1.02 Paths, loops, and homotopies


Below the video you will find accompanying notes and some pre-class questions.


(0.00) In this section, we're going to introduce the idea of continuous paths, loops and homotopies of loops. I will assume you're happy with the notions of topological space and continuous maps between topological spaces. If you haven't come across these ideas, I have a series of videos covering these ideas which you can watch at any point during the module. If you like, you can mentally replace the word ``topological space'' with ``metric space'' until you've watched those videos.


(1.06) Let \(X\) be a topological space. A path in \(X\) is a continuous map \(\gamma\colon[0,1]\to X\). You can think of this as a continuous parametric curve \(\gamma(t)\) with parameter \(t\in[0,1]\).

The map \(\gamma(t)=(t,0)\) is a path in the plane \(X=\mathbf{R}^2\) which moves along the \(x\)-axis from \((0,0)\) to \((1,0)\).

The map \(\gamma(t)=(\cos(2\pi t),\sin(2\pi t))\) is another path in the plane which moves around the unit circle. This is a loop (it starts and ends at the same point \((1,0)\).

A path \(\gamma\colon[0,1]\to X\) is called a loop if \(\gamma(0)=\gamma(1)\). It is said to be a loop based at \(x\) if \(\gamma(0)=\gamma(1)=x\).

Free homotopy of loops

(4.06) Roughly speaking, a free homotopy of loops is a continuous one-parameter family of loops \(\gamma_s(t)\) interpolating between two loops \(\gamma_0(t)\) and \(\gamma_1(t)\). More precisely:

A free homotopy of loops is a continuous map \(H\colon [0,1]\times[0,1]\to X\) such that \(\gamma_s(t):=H(s,t)\) is a loop for each fixed \(s\in[0,1]\), that is \(H(s,0)=H(s,1)\) for all \(s\in[0,1]\).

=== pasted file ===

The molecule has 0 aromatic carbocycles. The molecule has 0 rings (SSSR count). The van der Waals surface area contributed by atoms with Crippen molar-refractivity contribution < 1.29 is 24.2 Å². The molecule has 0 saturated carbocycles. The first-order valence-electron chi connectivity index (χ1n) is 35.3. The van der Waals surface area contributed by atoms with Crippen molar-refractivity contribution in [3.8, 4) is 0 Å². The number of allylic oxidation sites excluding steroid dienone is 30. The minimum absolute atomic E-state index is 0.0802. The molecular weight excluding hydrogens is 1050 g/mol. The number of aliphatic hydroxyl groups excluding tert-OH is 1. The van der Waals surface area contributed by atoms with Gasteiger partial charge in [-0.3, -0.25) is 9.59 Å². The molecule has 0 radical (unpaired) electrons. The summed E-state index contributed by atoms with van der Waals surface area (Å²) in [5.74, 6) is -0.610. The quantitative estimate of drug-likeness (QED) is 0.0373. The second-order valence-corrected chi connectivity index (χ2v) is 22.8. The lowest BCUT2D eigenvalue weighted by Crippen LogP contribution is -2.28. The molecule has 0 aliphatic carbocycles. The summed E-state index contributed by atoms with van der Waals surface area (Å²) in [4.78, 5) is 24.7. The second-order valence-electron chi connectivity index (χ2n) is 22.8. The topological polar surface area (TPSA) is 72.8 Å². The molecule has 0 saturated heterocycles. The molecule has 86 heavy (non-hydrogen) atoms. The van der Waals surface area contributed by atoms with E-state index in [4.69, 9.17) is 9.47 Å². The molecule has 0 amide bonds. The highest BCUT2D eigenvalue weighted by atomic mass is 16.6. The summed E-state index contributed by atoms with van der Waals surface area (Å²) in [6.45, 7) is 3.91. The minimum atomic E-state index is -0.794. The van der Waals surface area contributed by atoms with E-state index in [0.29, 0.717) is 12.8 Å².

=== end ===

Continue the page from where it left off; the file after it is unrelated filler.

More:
Figure 1. In this figure, we see the domain and target of a free homotopy \(H\colon[0,1]\times[0,1]\to X\). The loops \(\gamma_s(t)=H(s,t)\) are indicated in red for \(s=0,\frac{1}{4},\frac{1}{2},\frac{3}{4},1\). The path traced by basepoints is drawn in thick black; as a visual aid, the path traced by the midpoints of the loops is also drawn in dotted black.

We will often write \(\gamma_s\) instead of \(H\) to emphasise the fact that \(H\) is a family of loops.

Continuity of \(H\) as a map of two variables is what gives us a continuous family of continuous loops.

Based homotopy of loops

(7.53) We will need a slightly more restricted notion of homotopy.

If \(x\in X\) is a basepoint, a homotopy based at \(x\) is a homotopy \(H\colon[0,1]\times[0,1]\to X\) where \(H(s,0)=H(s,1)=x\) for all \(s\in [0,1]\). In other words, all the loops \(\gamma_s(t)=H(s,t)\) pass through the basepoint \(x\) at \(t=0,1\). If we have a based homotopy \(\gamma_s\) we will write \(\gamma_0\simeq\gamma_1\) and say that \(\gamma_0\) is homotopic to \(\gamma_1\).


Figure 2. A picture of a typical based homotopy. The basepoint is the black dot on the right; both top and bottom edges of the domain map to the basepoint.

By focusing on based loops (and based homotopy) we will be able to concatenate loops (because they all start and end at the same point) and this will give us a group structure on (homotopy classes of) loops.

Loops in \(\mathbf{R}^n\) are contractible

(11.04) If \(\gamma\colon[0,1]\to\mathbf{R}^n\) is a loop based at the origin \(0\) then \(\gamma\) is based-homotopic to the constant loop \(t\mapsto 0\).

The map \(H(s,t)=(1-s)\gamma(t)\) is a continuous map such that \(H(s,0)=0=H(s,1)\), so it is a based homotopy. At \(s=0\), we get \(\gamma_0(t)=H(0,t)=\gamma(t)\). At \(s=1\), we get \(\gamma_1(t)=H(1,t)=0\), so this is a based homotopy from \(\gamma\) to the constant loop.

A homotopy from a loop \(\gamma\) to a constant loop is called a nullhomotopy (and we say that \(\gamma\) is contractible if it is nullhomotopic).

Pre-class questions

  1. Is the homotopy \(\gamma_R\) from the previous video a based homotopy or a free homotopy?


CC-BY-SA, Jonny Evans 2017